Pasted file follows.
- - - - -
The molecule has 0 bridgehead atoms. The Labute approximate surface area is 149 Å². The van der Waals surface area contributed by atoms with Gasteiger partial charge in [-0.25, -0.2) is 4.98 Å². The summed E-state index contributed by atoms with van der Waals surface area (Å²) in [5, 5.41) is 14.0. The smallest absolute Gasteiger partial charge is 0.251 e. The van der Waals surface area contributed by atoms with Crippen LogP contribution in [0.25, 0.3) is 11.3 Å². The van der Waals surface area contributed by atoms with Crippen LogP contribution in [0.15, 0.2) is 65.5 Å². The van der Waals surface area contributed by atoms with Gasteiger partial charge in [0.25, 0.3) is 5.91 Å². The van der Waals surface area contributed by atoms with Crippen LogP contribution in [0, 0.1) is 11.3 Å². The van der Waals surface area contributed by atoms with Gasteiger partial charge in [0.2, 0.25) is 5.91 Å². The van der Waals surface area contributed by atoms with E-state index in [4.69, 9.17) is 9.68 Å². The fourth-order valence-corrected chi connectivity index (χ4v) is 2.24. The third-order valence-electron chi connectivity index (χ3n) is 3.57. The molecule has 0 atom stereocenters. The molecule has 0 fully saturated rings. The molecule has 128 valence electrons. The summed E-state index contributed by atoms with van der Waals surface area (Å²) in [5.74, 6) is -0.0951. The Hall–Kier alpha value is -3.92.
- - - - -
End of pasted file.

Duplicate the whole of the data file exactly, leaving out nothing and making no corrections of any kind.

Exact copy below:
The molecule has 0 bridgehead atoms. The Labute approximate surface area is 149 Å². The van der Waals surface area contributed by atoms with Gasteiger partial charge in [-0.25, -0.2) is 4.98 Å². The summed E-state index contributed by atoms with van der Waals surface area (Å²) in [5, 5.41) is 14.0. The smallest absolute Gasteiger partial charge is 0.251 e. The van der Waals surface area contributed by atoms with Crippen LogP contribution in [0.25, 0.3) is 11.3 Å². The van der Waals surface area contributed by atoms with Crippen LogP contribution in [0.15, 0.2) is 65.5 Å². The van der Waals surface area contributed by atoms with Gasteiger partial charge in [0.25, 0.3) is 5.91 Å². The van der Waals surface area contributed by atoms with Crippen LogP contribution in [0, 0.1) is 11.3 Å². The van der Waals surface area contributed by atoms with Gasteiger partial charge in [0.2, 0.25) is 5.91 Å². The van der Waals surface area contributed by atoms with E-state index in [4.69, 9.17) is 9.68 Å². The fourth-order valence-corrected chi connectivity index (χ4v) is 2.24. The third-order valence-electron chi connectivity index (χ3n) is 3.57. The molecule has 0 atom stereocenters. The molecule has 0 fully saturated rings. The molecule has 128 valence electrons. The summed E-state index contributed by atoms with van der Waals surface area (Å²) in [5.74, 6) is -0.0951. The Hall–Kier alpha value is -3.92.